As I said to begin with I am still training myself how to have pastoral conversations. Sometimes I don’t follow these steps/rules and every time I think that I should have.

    What’s your game plan for having pastoral conversations?

     

  • Why we need to repent over how we speak about Charismatic Christians

    One of the things I have noticed in Sydney is that some of us get riled up at the mere mention of anything to do with Chrasmatic theology or practice. I know people whose preaching usually has a point in it where they critique, helpfully or otherwise, an aspect of charismatic theology or practice.

    Now I am not a charismatic but I am concerned with the way we Sydney evangelicals talk about our charismatic brothers and sisters and I do think we need to repent and apologise for this lack of tact and grace.

    Here are my three biggest concerns:

    1. We lump all Charasmatics together

    What do all these guys have in common: Creflo Dollar, CJ Mahaney, Brian Houston, John  Wimber, John Piper and Kenneth Copeland. Answer: They all, in some sense, call themselves charismatic. This little exercise should show us that charismatic is a broad term in which many different people fit under. Now I have got no problem with anyone going at a charismatic prosperity preacher with gusto but when we, with that same gusto, go after a reformed brother who happens to be charismatic with a small ‘c’ I think we are forgetting that there are differences and we are now lumping all people who call themselves charismatic together and tarring all with the same brush. This is neither loving nor gracious.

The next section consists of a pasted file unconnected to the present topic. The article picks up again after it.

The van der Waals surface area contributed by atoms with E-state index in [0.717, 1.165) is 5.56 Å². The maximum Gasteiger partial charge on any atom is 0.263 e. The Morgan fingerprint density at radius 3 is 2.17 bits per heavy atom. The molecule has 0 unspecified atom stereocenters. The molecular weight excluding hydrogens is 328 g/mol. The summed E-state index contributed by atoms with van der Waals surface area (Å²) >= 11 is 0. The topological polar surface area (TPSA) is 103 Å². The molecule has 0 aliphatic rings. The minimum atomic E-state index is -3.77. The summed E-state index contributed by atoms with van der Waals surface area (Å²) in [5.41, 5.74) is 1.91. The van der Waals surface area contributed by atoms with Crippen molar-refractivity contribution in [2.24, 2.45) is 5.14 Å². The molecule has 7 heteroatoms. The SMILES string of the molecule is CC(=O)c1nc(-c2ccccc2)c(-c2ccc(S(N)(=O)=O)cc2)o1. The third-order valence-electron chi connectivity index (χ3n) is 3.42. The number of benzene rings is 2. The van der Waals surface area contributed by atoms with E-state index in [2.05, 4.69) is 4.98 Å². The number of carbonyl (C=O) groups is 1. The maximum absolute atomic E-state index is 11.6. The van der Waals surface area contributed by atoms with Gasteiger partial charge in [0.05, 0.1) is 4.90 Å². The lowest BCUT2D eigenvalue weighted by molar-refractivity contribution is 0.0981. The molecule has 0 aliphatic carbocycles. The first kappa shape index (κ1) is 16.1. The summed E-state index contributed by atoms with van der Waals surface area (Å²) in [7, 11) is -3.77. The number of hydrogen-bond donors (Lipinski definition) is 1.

2. We don’t critique them lovingly, graciously or well

    I remember at college having a class about music in church.  The topic shifted to how our charismatic brothers and sisters do music. It was interesting that those of us who were most vocally opposed to the charismatic view of music were the ones who had the least experience with charismatic music! The scary thing is that I have heard preachers do this too. I have heard preachers critique the charismatic point of view based on hearsay and the like and not on their own experience or research. This leads to wrong conclusions and, in some cases, slander. We also don’t do our people any service when we critique badly because we are warning them against a straw man and not a real danger which may or may not be there.

    3. We treat Charismatics like they are Galatians and not like they are Corinthians (if they even are)

    Have a look at the way Paul talks to the Galatians:

    6 I am astonished that you are so quickly deserting the one who called you to live in the grace of Christ and are turning to a different gospel— 7 which is really no gospel at all. Evidently some people are throwing you into confusion and are trying to pervert the gospel of Christ. 8 But even if we or an angel from heaven should preach a gospel other than the one we preached to you, let them be under God’s curse! 9 As we have already said, so now I say again: If anybody is preaching to you a gospel other than what you accepted, let them be under God’s curse!

    Galatians 1:5-9